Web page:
Under our 2018 theme of ‘Developing Human Capital,’ this article focuses on the right perspectives and practices to develop and engaged employees who create repeat customers profitably. It is written by one of my Machinery Advisors Consortium Colleagues, Bill Hoeg. — George Russell

Why do car dealers get less parts and service business after the warranty expires? Why are there so many independent repair shops to fix your car?

Our industry is not the car business and we need to avoid some of their practices in order to build value and keep as much parts and service business as possible post-warranty. So what can we learn from the car business?

Remember who really pays our wages and salaries — the customer. We need to provide great value that keeps the customer coming back to the dealership, yet earn enough profit so we’ll survive and thrive in the future when the customer needs us the most. Everyone in the dealership’s focus needs to be on both value to the customer and how we do that in a profitable way — and not just profit.

Figure out what is really causing your profitability issues and fix those first. In our experience with hundreds of dealerships, there is 20-25% inefficiency in both parts procurement and technician time to bill. Let’s translate that: For every customer whose machine is in your shop for 2 days, they’re paying $500-$600 more than the value they received. And if the tech had to stop to wait for parts to be ordered, then the number doubled to $1,000-$1,200.

To compensate for these inefficiencies and lack of profitability, many dealers add fees on to each work order. Unless there is true value, these fees plus the challenging economic times in farming, it’s no wonder customers seek other sources for parts and service.

For every 5 techs with these inefficiencies, the average dealership location is losing $12,000 of tech time weekly — plus the related parts sales of about $12,000. On average, a dealership loses $500,000 worth of pure cashflow annually due to service and parts inefficiencies while also hurting customer value.

Don’t let your accounting system communicate your value. Presentation and perception are very important, and we often fail to read what we put on the invoice and how the customer perceives it. Of course you need to track, manage and account for every expense through a very good and transparent cost accounting system. But don’t take the lazy way out and directly transfer the language of the general ledger into the words on the customer invoice.

Remember, the work order and invoices are two separate things. Scrutinize each line on the invoice. Teach your team to take the customer’s perspective and use words on the invoice that demonstrate and show the value they provided. Aggressively (and accurately) market what you do and the services you provide. The invoice has nothing to do with your cost to provide the service but has everything to do with the benefit and value the customer receives from you. If you’ve set up your customer communication and work-order estimates properly, the customer has already agreed to the work you are doing. The invoice then simply provides proof that you’re trustworthy and credible.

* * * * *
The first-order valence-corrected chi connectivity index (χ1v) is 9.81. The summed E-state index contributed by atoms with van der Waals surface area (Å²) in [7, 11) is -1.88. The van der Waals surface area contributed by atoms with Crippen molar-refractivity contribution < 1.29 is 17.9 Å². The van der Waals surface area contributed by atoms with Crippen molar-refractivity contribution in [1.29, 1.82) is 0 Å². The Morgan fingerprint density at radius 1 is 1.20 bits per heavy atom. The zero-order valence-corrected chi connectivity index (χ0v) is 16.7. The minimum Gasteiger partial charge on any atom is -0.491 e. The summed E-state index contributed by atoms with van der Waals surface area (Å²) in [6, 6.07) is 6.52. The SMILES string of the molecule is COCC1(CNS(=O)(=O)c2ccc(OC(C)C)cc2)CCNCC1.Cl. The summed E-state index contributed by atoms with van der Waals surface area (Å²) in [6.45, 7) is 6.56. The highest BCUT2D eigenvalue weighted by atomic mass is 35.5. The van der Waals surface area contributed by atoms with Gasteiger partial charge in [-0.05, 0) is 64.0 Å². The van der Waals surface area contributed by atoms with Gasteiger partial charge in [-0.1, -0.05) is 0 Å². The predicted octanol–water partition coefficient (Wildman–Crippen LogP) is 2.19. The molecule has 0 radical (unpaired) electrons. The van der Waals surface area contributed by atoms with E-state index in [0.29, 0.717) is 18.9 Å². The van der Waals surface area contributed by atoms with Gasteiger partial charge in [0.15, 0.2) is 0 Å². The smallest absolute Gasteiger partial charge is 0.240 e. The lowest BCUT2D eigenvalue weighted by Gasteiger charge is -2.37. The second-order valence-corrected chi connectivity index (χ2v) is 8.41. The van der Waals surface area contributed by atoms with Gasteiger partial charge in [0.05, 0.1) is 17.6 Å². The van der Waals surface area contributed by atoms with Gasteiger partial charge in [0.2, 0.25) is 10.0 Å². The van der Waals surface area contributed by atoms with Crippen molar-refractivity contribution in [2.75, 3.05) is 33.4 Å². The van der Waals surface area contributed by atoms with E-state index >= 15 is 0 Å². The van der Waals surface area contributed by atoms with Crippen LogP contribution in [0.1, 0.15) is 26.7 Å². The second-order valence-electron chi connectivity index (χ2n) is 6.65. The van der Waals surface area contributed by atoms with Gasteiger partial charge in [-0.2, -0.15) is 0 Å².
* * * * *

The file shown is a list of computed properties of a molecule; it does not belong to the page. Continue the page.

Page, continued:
Words are important to establish value. When you invoice special fees as part of repairs, use words that demonstrate value. Again, we can learn from the car industry. Car dealers first began adding the ‘Electronic Hook-up Fee’ to diagnose the car’s condition. When these words set the value of the special tool, it exposed that fee to competitive evaluation and political criticism.

Instead they (and our industry) should instead use ‘Diagnostic Fee’ which includes more value than a “black-box” hook-up. This description also covers the skill and art of understanding what the tool is telling the technician. Other examples:

• Not “Shop Supplies” but “Miscellaneous parts to complete the repair”

• Not “Oil Disposal” fees but “Required Environmental Protection fees”

How you say it is as important as what you say. You don’t have to show all fees separately. You can include them in totals and use the description on the segmented work-order and invoice.

Attitude is paramount. There are people on your teams who are bored, who think customers owes them, and that they’re doing them a favor when they help. Surveys show about 30% of employees are disengaged. Another third of your employees can be coached to have the right attitude toward customer value and profitably.

The name of the game is “customer value” that is “perceived” as customer value. The challenge is to find the balance between profitability and behaviors of your team that create repeat customers. These are the lessons.

1. Fix your inefficiencies first. Don’t create customers issues with fees to overcome profit gaps.

2. Develop engaged employees whose perspectives and attitudes are customer focused.

3. Market your value to show customer the benefits that they received.

Doing these will demonstrate the real and perceived value of your dealership, and lead to both repeat customers and better profitability.

June 2018 Issue Contents